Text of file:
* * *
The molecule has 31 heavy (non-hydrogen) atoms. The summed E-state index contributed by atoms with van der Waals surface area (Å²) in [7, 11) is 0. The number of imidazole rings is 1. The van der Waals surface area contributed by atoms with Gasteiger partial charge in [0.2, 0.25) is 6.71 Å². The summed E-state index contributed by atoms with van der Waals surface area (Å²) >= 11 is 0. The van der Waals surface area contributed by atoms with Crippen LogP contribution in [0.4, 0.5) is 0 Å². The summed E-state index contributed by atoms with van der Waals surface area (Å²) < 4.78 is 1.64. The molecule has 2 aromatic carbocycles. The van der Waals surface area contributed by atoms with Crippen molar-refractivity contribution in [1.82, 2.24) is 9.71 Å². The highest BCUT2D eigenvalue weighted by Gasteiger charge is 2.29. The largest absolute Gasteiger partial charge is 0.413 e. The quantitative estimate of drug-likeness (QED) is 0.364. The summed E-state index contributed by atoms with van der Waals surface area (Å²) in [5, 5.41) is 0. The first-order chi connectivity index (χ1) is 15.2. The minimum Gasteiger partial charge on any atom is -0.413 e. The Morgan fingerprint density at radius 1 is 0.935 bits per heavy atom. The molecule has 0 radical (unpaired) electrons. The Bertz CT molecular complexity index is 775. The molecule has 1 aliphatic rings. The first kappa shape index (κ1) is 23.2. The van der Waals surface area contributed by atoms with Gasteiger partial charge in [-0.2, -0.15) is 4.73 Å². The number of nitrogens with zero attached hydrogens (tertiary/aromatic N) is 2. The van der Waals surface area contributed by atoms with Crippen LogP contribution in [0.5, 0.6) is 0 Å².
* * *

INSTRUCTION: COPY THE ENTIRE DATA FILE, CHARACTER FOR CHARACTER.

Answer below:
The molecule has 31 heavy (non-hydrogen) atoms. The summed E-state index contributed by atoms with van der Waals surface area (Å²) in [7, 11) is 0. The number of imidazole rings is 1. The van der Waals surface area contributed by atoms with Gasteiger partial charge in [0.2, 0.25) is 6.71 Å². The summed E-state index contributed by atoms with van der Waals surface area (Å²) >= 11 is 0. The van der Waals surface area contributed by atoms with Crippen LogP contribution in [0.4, 0.5) is 0 Å². The summed E-state index contributed by atoms with van der Waals surface area (Å²) < 4.78 is 1.64. The molecule has 2 aromatic carbocycles. The van der Waals surface area contributed by atoms with Crippen molar-refractivity contribution in [1.82, 2.24) is 9.71 Å². The highest BCUT2D eigenvalue weighted by Gasteiger charge is 2.29. The largest absolute Gasteiger partial charge is 0.413 e. The quantitative estimate of drug-likeness (QED) is 0.364. The summed E-state index contributed by atoms with van der Waals surface area (Å²) in [5, 5.41) is 0. The first-order chi connectivity index (χ1) is 15.2. The minimum Gasteiger partial charge on any atom is -0.413 e. The Morgan fingerprint density at radius 1 is 0.935 bits per heavy atom. The molecule has 0 radical (unpaired) electrons. The Bertz CT molecular complexity index is 775. The molecule has 1 aliphatic rings. The first kappa shape index (κ1) is 23.2. The van der Waals surface area contributed by atoms with Gasteiger partial charge in [-0.2, -0.15) is 4.73 Å². The number of nitrogens with zero attached hydrogens (tertiary/aromatic N) is 2. The van der Waals surface area contributed by atoms with Crippen LogP contribution in [0.5, 0.6) is 0 Å².